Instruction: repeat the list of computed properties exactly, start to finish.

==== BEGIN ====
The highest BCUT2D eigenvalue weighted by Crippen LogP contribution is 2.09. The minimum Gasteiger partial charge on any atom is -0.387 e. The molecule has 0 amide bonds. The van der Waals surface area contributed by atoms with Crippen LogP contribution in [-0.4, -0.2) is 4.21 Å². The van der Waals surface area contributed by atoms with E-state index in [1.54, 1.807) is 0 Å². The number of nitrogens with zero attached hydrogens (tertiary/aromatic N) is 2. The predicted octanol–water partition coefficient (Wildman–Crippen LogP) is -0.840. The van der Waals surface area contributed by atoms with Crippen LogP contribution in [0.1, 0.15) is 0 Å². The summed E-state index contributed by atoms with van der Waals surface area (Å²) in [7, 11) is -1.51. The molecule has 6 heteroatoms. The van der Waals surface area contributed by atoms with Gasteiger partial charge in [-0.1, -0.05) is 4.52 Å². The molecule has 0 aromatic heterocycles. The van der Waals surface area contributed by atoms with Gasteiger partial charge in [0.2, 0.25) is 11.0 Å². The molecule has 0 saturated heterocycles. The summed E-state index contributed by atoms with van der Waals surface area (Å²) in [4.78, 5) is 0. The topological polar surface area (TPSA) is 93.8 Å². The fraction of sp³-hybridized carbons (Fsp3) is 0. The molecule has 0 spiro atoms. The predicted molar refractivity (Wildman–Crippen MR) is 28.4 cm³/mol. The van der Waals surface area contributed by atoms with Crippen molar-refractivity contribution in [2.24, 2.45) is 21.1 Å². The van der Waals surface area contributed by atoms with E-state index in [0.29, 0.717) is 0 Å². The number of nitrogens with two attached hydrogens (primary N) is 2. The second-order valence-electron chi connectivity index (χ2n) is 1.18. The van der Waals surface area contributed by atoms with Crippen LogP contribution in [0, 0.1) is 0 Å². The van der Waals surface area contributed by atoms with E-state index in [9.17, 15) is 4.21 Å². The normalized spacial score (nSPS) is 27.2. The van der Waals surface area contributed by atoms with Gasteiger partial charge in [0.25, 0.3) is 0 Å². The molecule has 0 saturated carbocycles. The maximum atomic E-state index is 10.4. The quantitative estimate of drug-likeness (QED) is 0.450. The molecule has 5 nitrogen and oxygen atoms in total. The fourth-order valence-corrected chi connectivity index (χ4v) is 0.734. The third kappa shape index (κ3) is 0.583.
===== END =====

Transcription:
The highest BCUT2D eigenvalue weighted by Crippen LogP contribution is 2.09. The minimum Gasteiger partial charge on any atom is -0.387 e. The molecule has 0 amide bonds. The van der Waals surface area contributed by atoms with Crippen LogP contribution in [-0.4, -0.2) is 4.21 Å². The van der Waals surface area contributed by atoms with E-state index in [1.54, 1.807) is 0 Å². The number of nitrogens with zero attached hydrogens (tertiary/aromatic N) is 2. The predicted octanol–water partition coefficient (Wildman–Crippen LogP) is -0.840. The van der Waals surface area contributed by atoms with Crippen LogP contribution in [0.1, 0.15) is 0 Å². The summed E-state index contributed by atoms with van der Waals surface area (Å²) in [7, 11) is -1.51. The molecule has 6 heteroatoms. The van der Waals surface area contributed by atoms with Gasteiger partial charge in [-0.1, -0.05) is 4.52 Å². The molecule has 0 aromatic heterocycles. The van der Waals surface area contributed by atoms with Gasteiger partial charge in [0.2, 0.25) is 11.0 Å². The molecule has 0 saturated heterocycles. The summed E-state index contributed by atoms with van der Waals surface area (Å²) in [4.78, 5) is 0. The topological polar surface area (TPSA) is 93.8 Å². The fraction of sp³-hybridized carbons (Fsp3) is 0. The molecule has 0 spiro atoms. The predicted molar refractivity (Wildman–Crippen MR) is 28.4 cm³/mol. The van der Waals surface area contributed by atoms with Crippen molar-refractivity contribution in [2.24, 2.45) is 21.1 Å². The van der Waals surface area contributed by atoms with E-state index in [0.29, 0.717) is 0 Å². The number of nitrogens with two attached hydrogens (primary N) is 2. The second-order valence-electron chi connectivity index (χ2n) is 1.18. The van der Waals surface area contributed by atoms with Crippen LogP contribution in [0, 0.1) is 0 Å². The van der Waals surface area contributed by atoms with E-state index in [9.17, 15) is 4.21 Å². The normalized spacial score (nSPS) is 27.2. The van der Waals surface area contributed by atoms with Gasteiger partial charge in [0.25, 0.3) is 0 Å². The molecule has 0 saturated carbocycles. The maximum atomic E-state index is 10.4. The quantitative estimate of drug-likeness (QED) is 0.450. The molecule has 5 nitrogen and oxygen atoms in total. The fourth-order valence-corrected chi connectivity index (χ4v) is 0.734. The third kappa shape index (κ3) is 0.583.